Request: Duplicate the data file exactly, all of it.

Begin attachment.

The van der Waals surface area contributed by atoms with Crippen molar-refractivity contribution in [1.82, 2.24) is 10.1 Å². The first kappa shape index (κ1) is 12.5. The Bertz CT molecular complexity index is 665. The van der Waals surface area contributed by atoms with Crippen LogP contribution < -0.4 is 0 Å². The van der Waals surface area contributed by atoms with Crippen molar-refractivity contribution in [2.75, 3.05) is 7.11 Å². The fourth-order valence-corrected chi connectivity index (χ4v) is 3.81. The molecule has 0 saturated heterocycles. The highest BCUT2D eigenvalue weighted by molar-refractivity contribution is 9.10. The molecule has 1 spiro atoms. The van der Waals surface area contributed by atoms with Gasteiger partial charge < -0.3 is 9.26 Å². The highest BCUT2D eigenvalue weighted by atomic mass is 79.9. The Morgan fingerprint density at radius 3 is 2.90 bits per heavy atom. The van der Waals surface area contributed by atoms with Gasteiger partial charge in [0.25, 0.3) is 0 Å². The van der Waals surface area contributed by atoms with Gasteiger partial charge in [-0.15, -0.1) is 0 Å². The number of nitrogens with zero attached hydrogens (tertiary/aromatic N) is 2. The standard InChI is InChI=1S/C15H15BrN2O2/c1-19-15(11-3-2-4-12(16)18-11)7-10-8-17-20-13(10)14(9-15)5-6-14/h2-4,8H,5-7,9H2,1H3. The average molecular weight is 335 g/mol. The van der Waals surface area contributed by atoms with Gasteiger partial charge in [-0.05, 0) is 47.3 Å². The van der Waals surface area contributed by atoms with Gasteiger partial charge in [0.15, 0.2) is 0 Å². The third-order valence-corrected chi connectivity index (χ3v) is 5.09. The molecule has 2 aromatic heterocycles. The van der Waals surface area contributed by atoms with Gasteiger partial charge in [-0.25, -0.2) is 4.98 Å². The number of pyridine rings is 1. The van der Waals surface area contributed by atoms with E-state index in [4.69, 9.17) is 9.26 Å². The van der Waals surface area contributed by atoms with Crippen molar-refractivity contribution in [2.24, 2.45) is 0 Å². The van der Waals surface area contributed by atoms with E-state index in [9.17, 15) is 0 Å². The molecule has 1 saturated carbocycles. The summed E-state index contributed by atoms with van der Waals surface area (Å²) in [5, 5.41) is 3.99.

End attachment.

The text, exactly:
The van der Waals surface area contributed by atoms with Crippen molar-refractivity contribution in [1.82, 2.24) is 10.1 Å². The first kappa shape index (κ1) is 12.5. The Bertz CT molecular complexity index is 665. The van der Waals surface area contributed by atoms with Crippen LogP contribution < -0.4 is 0 Å². The van der Waals surface area contributed by atoms with Crippen molar-refractivity contribution in [2.75, 3.05) is 7.11 Å². The fourth-order valence-corrected chi connectivity index (χ4v) is 3.81. The molecule has 0 saturated heterocycles. The highest BCUT2D eigenvalue weighted by molar-refractivity contribution is 9.10. The molecule has 1 spiro atoms. The van der Waals surface area contributed by atoms with Gasteiger partial charge < -0.3 is 9.26 Å². The highest BCUT2D eigenvalue weighted by atomic mass is 79.9. The Morgan fingerprint density at radius 3 is 2.90 bits per heavy atom. The van der Waals surface area contributed by atoms with Gasteiger partial charge in [0.25, 0.3) is 0 Å². The van der Waals surface area contributed by atoms with Gasteiger partial charge in [-0.15, -0.1) is 0 Å². The number of nitrogens with zero attached hydrogens (tertiary/aromatic N) is 2. The standard InChI is InChI=1S/C15H15BrN2O2/c1-19-15(11-3-2-4-12(16)18-11)7-10-8-17-20-13(10)14(9-15)5-6-14/h2-4,8H,5-7,9H2,1H3. The average molecular weight is 335 g/mol. The van der Waals surface area contributed by atoms with Gasteiger partial charge in [-0.05, 0) is 47.3 Å². The van der Waals surface area contributed by atoms with Gasteiger partial charge in [0.15, 0.2) is 0 Å². The third-order valence-corrected chi connectivity index (χ3v) is 5.09. The molecule has 2 aromatic heterocycles. The van der Waals surface area contributed by atoms with Gasteiger partial charge in [-0.25, -0.2) is 4.98 Å². The number of pyridine rings is 1. The van der Waals surface area contributed by atoms with E-state index in [4.69, 9.17) is 9.26 Å². The van der Waals surface area contributed by atoms with Crippen molar-refractivity contribution in [2.24, 2.45) is 0 Å². The van der Waals surface area contributed by atoms with E-state index in [9.17, 15) is 0 Å². The molecule has 1 saturated carbocycles. The summed E-state index contributed by atoms with van der Waals surface area (Å²) in [5, 5.41) is 3.99.